By Hollywood Hank
For The Hollywood Star, January, 2010
Did you know more dogs are lost during the winter than during any other season? Make sure that yours always wears ID tags!
Newsflash: Not all dogs are equipped to walk in the frigid temperatures, when the wind can blow through our fur, and the snow and ice can stick to our paws. I can tolerate the cold pretty well because I’m a large dog, but even I have been known to duck under shop awnings to shelter myself from the wind and rain.
I look handsome in my Canadian raincoat, tan in color with a Velcro strap to hold it in place. I don’t have any extra fur coat like some dogs. My girlfriend, Defender, the Australian cattle dog, has a weather-resistant outercoat, with a dense undercoat. She loves to walk in the mornings through Laurelhurst Park, strutting along like it’s 65 degrees outside rather than below freezing. Maybe you saw Defender walking down Peacock Lane at nighttime to see the pretty Christmas lights and decorations on all the houses there.
Saint Bernards, Newfoundlands and Great Pyrenees are dogs obviously built to stand up to cold weather. Some smaller dog breeds like West Highland terriers and Cairn terriers also come equipped with a sturdy undercoat to keep them warm. I admire the Alaska Malamute dogs that have thick outercoats and woolly undercoats to keep them warm while pulling sleds.
For animals living in Oregon, the Oregon Humane Society has some helpful cold-weather tips for people and their animals:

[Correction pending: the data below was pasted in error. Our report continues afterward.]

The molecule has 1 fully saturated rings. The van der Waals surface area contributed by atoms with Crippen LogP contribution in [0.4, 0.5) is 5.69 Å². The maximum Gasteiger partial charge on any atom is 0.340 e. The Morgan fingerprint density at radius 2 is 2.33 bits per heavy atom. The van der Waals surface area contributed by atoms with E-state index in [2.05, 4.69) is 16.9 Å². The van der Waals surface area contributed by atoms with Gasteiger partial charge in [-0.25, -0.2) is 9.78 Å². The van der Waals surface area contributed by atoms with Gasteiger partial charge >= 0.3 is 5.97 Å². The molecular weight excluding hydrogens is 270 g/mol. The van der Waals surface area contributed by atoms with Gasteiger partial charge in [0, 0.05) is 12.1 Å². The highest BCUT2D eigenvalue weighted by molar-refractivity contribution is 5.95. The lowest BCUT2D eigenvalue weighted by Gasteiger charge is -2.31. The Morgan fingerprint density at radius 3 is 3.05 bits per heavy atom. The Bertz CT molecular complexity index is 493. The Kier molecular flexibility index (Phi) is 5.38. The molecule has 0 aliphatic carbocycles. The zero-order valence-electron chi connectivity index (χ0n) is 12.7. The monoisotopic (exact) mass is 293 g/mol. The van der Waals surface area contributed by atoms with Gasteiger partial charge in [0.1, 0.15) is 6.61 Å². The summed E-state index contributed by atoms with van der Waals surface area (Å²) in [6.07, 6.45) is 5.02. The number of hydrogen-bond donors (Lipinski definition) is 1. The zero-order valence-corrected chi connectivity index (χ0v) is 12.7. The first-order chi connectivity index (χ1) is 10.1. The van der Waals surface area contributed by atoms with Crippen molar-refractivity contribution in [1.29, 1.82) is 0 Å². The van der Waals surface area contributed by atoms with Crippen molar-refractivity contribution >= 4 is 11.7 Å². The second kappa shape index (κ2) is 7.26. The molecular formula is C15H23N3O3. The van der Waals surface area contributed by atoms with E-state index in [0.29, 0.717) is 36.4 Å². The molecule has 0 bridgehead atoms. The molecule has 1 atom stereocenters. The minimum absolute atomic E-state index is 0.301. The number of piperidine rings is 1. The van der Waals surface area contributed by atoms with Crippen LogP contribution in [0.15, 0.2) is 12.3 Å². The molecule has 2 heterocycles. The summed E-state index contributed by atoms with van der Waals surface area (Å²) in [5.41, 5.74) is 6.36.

• Pets are best kept inside! Bring pets indoors when temps reach 30 degrees, with or without the wind-chill. If left outside, dogs and cats can get frostbitten ears, nose and feet.
• Chemicals used to melt snow on sidewalks can irritate pets’ paws.
• Indoor pets get less exercise in the cold months, so watch their diets!
• If your pet must be kept outside, remember: An outdoor dog needs a dry, elevated shelter with clean, dry bedding. Consider adding a dog door to the garage and placing a soft cushion in the warmest corner of the garage. Use plastic food and water bowls rather than metal so your pet’s tongue doesn’t get frozen to the bowl. Give outdoor pets more food—they need more calories in the winter to produce body heat.
• Wipe pets’ paws when they come back into the house.
• Keep your dog on a leash and under your control. In the cold, dogs can lose their scent and easily become lost.
• Never leave your dog or cat alone in a car during cold weather – animals can freeze to death.
– Oregon Humane Society Noseweek Newsletter (sent to OHS volunteers), dated 12/10/2009.
Hollywood Hank is a standard Boxer who lives in the Hollywood neighborhood.